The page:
Twenty-nine years after her murder at age 13,  Amanda Goodman’s surviving family members are no longer in Brownwood.

Judy Shank isn’t related to the Goodman family, but she describes Amanda, who lived in Brownwood with her mother, stepfather and two brothers, as her cousin. Shank was 8 when Goodman was shot and killed on May 16, 1989. Goodman’s murder remains unsolved.

Shank, 37, is a cosmetologist in Brownwood. She has little hope that the murder will ever be solved, but she doesn’t want the community to forget Goodman. She worries that will happen.

“I don’t think it will ever be solved, but I can’t just give up,” Shank said.

Sunday — Mother’s Day — would have been Goodman’s 42nd birthday.

Shank said when her friend Michelle McDaniel called her the morning of May 14, 2016 to tell her that McDaniel’s daughter, Chantay Blankinship, was missing, Shank had a bad feeling.

Blankinship was found murdered, and when months — then a year, then 18 months — passed with no arrest, “there wasn’t a hope in me” Blankinship’s murder would be solved, Shank said. She could relate to the anguish of the young woman’s family.

“It hit me so hard,” Shank said.

After sheriff’s deputies arrested a suspect last November, McDaniel called Shank and exclaimed “we got him, we got him.”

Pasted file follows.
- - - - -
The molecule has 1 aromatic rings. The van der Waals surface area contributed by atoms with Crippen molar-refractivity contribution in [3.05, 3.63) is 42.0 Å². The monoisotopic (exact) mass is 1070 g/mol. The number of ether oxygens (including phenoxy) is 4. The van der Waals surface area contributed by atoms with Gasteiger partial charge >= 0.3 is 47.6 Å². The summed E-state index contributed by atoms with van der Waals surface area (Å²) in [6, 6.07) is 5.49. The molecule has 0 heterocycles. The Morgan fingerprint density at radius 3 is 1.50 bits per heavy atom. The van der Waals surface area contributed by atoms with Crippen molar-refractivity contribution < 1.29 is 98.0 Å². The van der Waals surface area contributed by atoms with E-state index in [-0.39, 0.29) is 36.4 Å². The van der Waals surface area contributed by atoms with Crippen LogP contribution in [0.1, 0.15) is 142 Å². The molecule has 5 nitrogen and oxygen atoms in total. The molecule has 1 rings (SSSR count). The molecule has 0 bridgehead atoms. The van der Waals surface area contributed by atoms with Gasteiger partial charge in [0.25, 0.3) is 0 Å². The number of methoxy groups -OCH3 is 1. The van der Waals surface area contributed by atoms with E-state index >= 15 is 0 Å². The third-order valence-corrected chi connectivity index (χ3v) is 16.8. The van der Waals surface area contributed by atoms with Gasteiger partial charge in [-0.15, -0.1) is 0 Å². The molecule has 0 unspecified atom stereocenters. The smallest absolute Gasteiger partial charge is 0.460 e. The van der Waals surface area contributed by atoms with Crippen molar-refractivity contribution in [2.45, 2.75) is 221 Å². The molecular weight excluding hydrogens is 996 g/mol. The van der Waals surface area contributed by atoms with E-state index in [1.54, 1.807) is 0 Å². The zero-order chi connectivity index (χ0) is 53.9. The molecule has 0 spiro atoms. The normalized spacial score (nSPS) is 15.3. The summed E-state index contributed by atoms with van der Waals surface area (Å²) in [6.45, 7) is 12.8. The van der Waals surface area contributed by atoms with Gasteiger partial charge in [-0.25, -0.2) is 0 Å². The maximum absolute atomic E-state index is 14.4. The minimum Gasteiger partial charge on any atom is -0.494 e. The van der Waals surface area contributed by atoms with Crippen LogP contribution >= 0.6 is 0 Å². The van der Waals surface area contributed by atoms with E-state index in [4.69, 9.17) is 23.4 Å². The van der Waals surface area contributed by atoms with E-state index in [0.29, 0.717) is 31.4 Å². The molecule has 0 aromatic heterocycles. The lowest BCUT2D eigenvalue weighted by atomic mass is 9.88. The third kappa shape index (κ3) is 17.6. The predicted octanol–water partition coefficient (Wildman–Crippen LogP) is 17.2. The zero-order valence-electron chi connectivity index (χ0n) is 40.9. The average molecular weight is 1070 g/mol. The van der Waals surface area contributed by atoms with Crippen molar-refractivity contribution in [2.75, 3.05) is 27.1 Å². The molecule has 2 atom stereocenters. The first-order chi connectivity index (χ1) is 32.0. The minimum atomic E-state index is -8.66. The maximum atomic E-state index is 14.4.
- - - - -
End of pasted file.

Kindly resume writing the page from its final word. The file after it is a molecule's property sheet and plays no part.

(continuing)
“Are you kidding me?” Shank recalled her conversation with McDaniel. “It lifted my spirits so much,” Shank said. “I am so, so, so happy.”

Goodman was last seen alive walking home from Brownwood Middle School, where she was in the seventh grade. A passerby found her body just off Indian Creek Road, about 10 miles south of Brownwood. She had been shot once in the head.

Then-Texas Ranger Bobby Grubbs and representatives of other agencies including the Brownwood Police Department and Brown County Sheriff’s Office began investigating the murder. In a 2009 interview, Grubbs — who had retired as a Ranger and was elected Brown County sheriff — said he thinks Goodman got into a vehicle with someone she knew and trusted. Grubbs believed Goodman was likely getting out of the vehicle when she was shot.

The bullet entered near her left earlobe and exited the back of her head. Grubbs said it appeared her killer had laid her body out deliberately, suggesting it was someone who had cared for her. Her purse and a school notebook were nearby.

Neither the bullet nor the gun were found. Grubbs believes she was shot with a handgun, but said that’s not known for certain.

Investigators interviewed numerous people, including family members and members of her now-disbanded church, a Pentecostal congregation called the Church of Brownwood. Investigators took hard looks at people they believed were suspects, but nothing panned out, Grubbs said.

Grubbs had a suspicion as to who murdered the girl, even though that person — a man — passed a polygraph. “I don’t have the facts to back up my suspicion,” Grubbs said. His suspicion is based on the man’s “close connections to the victim and his past history,” Grubbs said in the 2009 interview.

Shank has heard the same theory — and others. “Throughout the years I’ve heard so many stories, I just don’t know any more,” Shank said. “(People) say ‘oh I know what happened,’ and they’ve got their story to tell.”

Shank said she thinks about Goodman every day. “Until the day I die I will still be praying the case is solved,” she said.